Outdoors / Sports

Fishing expert Randy Towe is happy to share his secrets

MIAMI -- After 30 years of putting customers on big fish in Islamorada, there's very little captain Randy Towe hasn't done in the way of sportfishing: catching sailfish, swordfish, marlin, tuna and wahoo offshore; yellowtail, grouper and mutton snapper on the reef; permit, bonefish and tarpon on the flats; and snook, redfish, and trout in the backcountry.

"Take the conditions you're given and figure out what is the most successful thing to do," said Towe, a 51-year-old native of Fort Lauderdale.

With a 34-foot center-console and an 18-foot skiff, Towe is equipped for most fishing styles and conditions. He has won top honors in offshore and backcountry tournaments. He also builds custom fishing rods and custom boats.

"My specialty is, if it swims, go catch it," he said.

Towe is on the roster of featured instructors tapped to share his knowledge at the Salt Water Sportsman Fishing Seminar, hosted by magazine editor-at-large/TV host George Poveromo, on Feb. 8 in Islamorada. One of the ground rules for the daylong seminar is that faculty members must answer any and all questions from the audience -- including those relating to "honey holes," tides, moon phases and tackle tips -- no holding back.

Towe is fine with that.

"After 30 years, it's fun to share fishing experiences with people," he said.

The captain said one of the most common mistakes weekend fishermen make is to stubbornly stick to a plan even when it is clearly not working.

"Whenever you have to struggle to catch fish, that's what turns people down," he said.

Quick tips

For example, a novice angler hears that snook and redfish are chewing at Palm Key off Flamingo in Everglades National Park. He or she goes there at high tide armed with all kinds of live bait but scores nothing after three hours of fishing. The newbie probably thinks his informants steered him wrong deliberately. In fact, Towe said, the beginner was just there at the wrong tide.

"When the tide's high, imagine the water equating to a 50,000-acre pond," he said. "Now reverse that to a low tide and now it's a 10,000-acre pond. If you want to learn how to fish the backcountry, you go there when the tide is low so you can see where the channels and the flats are. On low tide, the fish come out of the mangroves and off the flats because there's no water. Until you physically go to see it and understand what it means, you don't get it."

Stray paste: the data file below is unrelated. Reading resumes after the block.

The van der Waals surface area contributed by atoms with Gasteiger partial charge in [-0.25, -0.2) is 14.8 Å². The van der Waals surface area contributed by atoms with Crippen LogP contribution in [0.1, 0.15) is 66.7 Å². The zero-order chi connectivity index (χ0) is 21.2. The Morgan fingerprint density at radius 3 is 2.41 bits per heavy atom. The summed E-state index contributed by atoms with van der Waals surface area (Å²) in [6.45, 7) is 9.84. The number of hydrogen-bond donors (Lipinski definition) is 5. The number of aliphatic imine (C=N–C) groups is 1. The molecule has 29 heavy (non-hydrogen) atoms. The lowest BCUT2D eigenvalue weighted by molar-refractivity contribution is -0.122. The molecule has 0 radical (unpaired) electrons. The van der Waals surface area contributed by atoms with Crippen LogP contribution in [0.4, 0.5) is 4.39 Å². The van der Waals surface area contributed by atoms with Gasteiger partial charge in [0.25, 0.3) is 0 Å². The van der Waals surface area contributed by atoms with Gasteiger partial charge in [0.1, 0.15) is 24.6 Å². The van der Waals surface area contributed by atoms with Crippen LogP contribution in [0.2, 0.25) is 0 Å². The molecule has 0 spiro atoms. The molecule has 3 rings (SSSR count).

Newcomers make similar mistakes fishing the reef for yellowtail, he said. They anchor on what they believe is a productive spot only to find the wind and current are in opposition. Now their chum slick is flowing underneath the boat and their flat lines are drifting up to the anchor line.

"You're fighting the elements," Towe said. "Go offshore and drift around in deeper water and see if you can catch a bottom fish out there. The more experience you get, the more you'll recognize these opportunities when they come along."

Change course

On a recent trip aboard his 34-footer off Islamorada, Towe and a companion found themselves in that sort of "Plan B" situation. After catching a well full of live ballyhoo using Sabiki rigs, hair hooks and -- when bait was schooling around the stern -- a hoop net, the pair headed out to Crocker Reef to slow-troll for sailfish or whatever else might happen by.

The offshore waters were clear, deep blue and a bit frothy from a steady 15- to 20-knot breeze out of the east-northeast. Conditions looked great, but there was no current -- a vital ingredient for attracting feeding game fish. Marine radio chatter among the charter fleet confirmed goose eggs all around.

So Towe, practicing what he had been preaching, headed offshore to a sunken wreck in 150 feet of water. He stopped the boat about 100 yards up-current of the wreck and set up the drift to pass to one side of it instead of directly over it. He deployed two conventional bottom rods, plus a flat line -- all baited with live ballyhoo on 5/0 circle hooks. The bottom rods, custom built with stiff butts and soft tips, held reels filled with 65-pound braid tied to 40 feet of 40-pound-test monofilament leader and weighted with a 1-pound sinker. They were intended for mutton snapper. The flat line was for whatever else might come along.

"You have to get the lead away from the fish. They are very sensitive for some reason to the lead," Towe said of muttons.

On the second drift, he caught a 12-pounder: a delicious dinner that came from following his own advice.

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